John is on his way to work, his wife reminds him to pay the month’s rent, John decides to make that payment before he leaves for work. To make a funds transfer, John will first have to log into his internet banking, then select his estate agent’s payee details. As soon as he is about to click pay, John receives an SMS with a security code, which will need to be keyed into the transaction in order to complete payment. Some banks will make a phone call out to their customer as a second factor of authentication. This ensures that as a second attempt via a different channel other than the app has been made to confirm a transaction with the customer, adding a second layer of security.
This added protection by John’s bank, to confirm his identity via a channel of device john carries with him & “independent” to his computer along with John’s Username & Password is popularly known as Two-Factor Authentication.
Ever carried a small device in your key chain that generates 6 to 8 digits? An access token contains the security credentials for a login session and identifies the user, as a second factor.
So how can someone get access to your SMS on your phone?
To deliver single-use SMS passwords, the SMS has to travel through various networks from the firm’s headquarters, to a wholesale SMS gateway, international SMS network and finally down the line of the local phone company. Following are some of the ways cybercriminals can take advantage of this situation to hack into a mobile phone.
A hacker takes advantage of vulnerability or flaw of user’s web browser on mobile device in WiFi communication to attack victims. Hackers send malicious code/data from malicious logic websites to victim’s browser after user browses the malicious page and the malicious code will take over the control to get all sensitive data on the victim’s device.
Hackers use hyped contents to attract, manipulate, or persuade people into revealing confidential information through deception such as phishing for the purpose of information gathering, fraud, or access rights.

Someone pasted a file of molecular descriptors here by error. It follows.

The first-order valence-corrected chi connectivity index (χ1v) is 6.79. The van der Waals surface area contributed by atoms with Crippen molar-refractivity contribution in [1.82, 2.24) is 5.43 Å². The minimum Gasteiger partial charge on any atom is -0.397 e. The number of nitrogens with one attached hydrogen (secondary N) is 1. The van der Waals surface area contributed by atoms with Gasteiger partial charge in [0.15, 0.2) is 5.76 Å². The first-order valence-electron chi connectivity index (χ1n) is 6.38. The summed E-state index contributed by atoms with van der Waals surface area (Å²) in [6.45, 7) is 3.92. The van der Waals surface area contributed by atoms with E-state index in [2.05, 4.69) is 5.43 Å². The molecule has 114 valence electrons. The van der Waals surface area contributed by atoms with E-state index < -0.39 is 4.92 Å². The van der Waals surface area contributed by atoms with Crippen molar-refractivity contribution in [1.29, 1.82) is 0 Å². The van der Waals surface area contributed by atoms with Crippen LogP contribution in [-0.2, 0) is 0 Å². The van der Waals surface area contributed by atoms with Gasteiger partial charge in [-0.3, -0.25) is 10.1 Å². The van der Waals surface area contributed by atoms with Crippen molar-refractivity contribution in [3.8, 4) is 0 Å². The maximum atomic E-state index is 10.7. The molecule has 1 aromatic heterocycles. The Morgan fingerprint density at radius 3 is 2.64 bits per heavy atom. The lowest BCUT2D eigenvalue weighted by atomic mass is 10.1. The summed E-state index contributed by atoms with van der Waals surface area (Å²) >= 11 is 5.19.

Virus hosted on a legitimate code, is a software designed specifically to damage or disrupt a system.
In Australia the Comms Alliance, The lobby group for Australian telcos, declares SMS banking unsafe and calls upon Australian banks to seek out alternative technologies of authentication.10 Along with security concerns there are certain inconveniences using SMS. Travel is at the top of the list: SMS doesn’t work universally when abroad.
After struggling with the hotel or airport wifi registration, bank’s systems provide added inconvenience. For some networks, SMS can be delayed by hours or days, sometimes never arriving at all. Many people swap their SIM cards when travelling to avoid the excessive roaming charges and there is extra inconvenience in swapping SIM cards back again just to log into a bank account. Worst of all, if you are tethering with a SIM card from the country you are visiting, then it is impossible for you to receive the SMS message from the bank on your regular SIM card while simultaneously maintaining the SSL connection to their website over your new SIM card.
A more likely reason why it has become popular amongst banks is that many lenders want to ensure they have mobile phone numbers to contact customers when loan or credit card payments are missed. Making the mobile phone number mandatory for login ensures they almost always have the correct phone number for almost 100% of customers. It is not clear that this benefit justifies the failure to provide proper security and the inconvenience when travelling though.
The only potential benefit to SMS authentication is that it weeds out some of the most amateur attempts to compromise your bank account, but this is a false sense of security.
In recent years, those tasked with managing IT and security has had to contend with changes that have been fundamental and fast in coming. Today’s technology environments bear little resemblance to those of even a few years ago, and the pace of innovation continues to accelerate. Historical forms of authentication were never meant for the networked landscape we live in today, At this point in the data security environment most people are aware that a single installed antivirus system is not enough to protect a given endpoint.